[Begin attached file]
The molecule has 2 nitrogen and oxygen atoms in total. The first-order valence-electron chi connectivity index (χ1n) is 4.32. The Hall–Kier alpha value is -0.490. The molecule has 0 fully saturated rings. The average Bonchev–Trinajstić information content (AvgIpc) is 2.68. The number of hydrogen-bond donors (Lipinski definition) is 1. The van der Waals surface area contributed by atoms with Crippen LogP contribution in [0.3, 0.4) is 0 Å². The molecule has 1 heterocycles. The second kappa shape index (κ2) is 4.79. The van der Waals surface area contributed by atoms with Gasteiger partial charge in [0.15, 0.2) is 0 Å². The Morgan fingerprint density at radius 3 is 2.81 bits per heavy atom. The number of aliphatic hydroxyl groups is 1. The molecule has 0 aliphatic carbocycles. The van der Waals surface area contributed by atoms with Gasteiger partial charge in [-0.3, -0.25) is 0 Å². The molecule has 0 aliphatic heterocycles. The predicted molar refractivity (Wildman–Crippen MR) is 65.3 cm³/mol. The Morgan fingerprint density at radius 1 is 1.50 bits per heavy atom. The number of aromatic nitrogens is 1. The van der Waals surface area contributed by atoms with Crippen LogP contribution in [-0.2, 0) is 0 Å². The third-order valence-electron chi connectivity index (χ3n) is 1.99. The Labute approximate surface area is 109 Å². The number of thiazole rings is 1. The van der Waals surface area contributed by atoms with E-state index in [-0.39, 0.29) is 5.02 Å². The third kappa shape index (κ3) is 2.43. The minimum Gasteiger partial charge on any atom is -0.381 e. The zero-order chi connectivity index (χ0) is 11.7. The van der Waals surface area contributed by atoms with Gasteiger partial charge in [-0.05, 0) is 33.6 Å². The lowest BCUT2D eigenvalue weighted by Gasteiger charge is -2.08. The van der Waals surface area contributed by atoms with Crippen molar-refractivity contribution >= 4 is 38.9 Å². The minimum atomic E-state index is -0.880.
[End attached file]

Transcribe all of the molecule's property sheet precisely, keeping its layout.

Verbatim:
The molecule has 2 nitrogen and oxygen atoms in total. The first-order valence-electron chi connectivity index (χ1n) is 4.32. The Hall–Kier alpha value is -0.490. The molecule has 0 fully saturated rings. The average Bonchev–Trinajstić information content (AvgIpc) is 2.68. The number of hydrogen-bond donors (Lipinski definition) is 1. The van der Waals surface area contributed by atoms with Crippen LogP contribution in [0.3, 0.4) is 0 Å². The molecule has 1 heterocycles. The second kappa shape index (κ2) is 4.79. The van der Waals surface area contributed by atoms with Gasteiger partial charge in [0.15, 0.2) is 0 Å². The Morgan fingerprint density at radius 3 is 2.81 bits per heavy atom. The number of aliphatic hydroxyl groups is 1. The molecule has 0 aliphatic carbocycles. The van der Waals surface area contributed by atoms with Gasteiger partial charge in [-0.3, -0.25) is 0 Å². The molecule has 0 aliphatic heterocycles. The predicted molar refractivity (Wildman–Crippen MR) is 65.3 cm³/mol. The Morgan fingerprint density at radius 1 is 1.50 bits per heavy atom. The number of aromatic nitrogens is 1. The van der Waals surface area contributed by atoms with Crippen LogP contribution in [-0.2, 0) is 0 Å². The third-order valence-electron chi connectivity index (χ3n) is 1.99. The Labute approximate surface area is 109 Å². The number of thiazole rings is 1. The van der Waals surface area contributed by atoms with E-state index in [-0.39, 0.29) is 5.02 Å². The third kappa shape index (κ3) is 2.43. The minimum Gasteiger partial charge on any atom is -0.381 e. The zero-order chi connectivity index (χ0) is 11.7. The van der Waals surface area contributed by atoms with Gasteiger partial charge in [-0.05, 0) is 33.6 Å². The lowest BCUT2D eigenvalue weighted by Gasteiger charge is -2.08. The van der Waals surface area contributed by atoms with Crippen molar-refractivity contribution >= 4 is 38.9 Å². The minimum atomic E-state index is -0.880.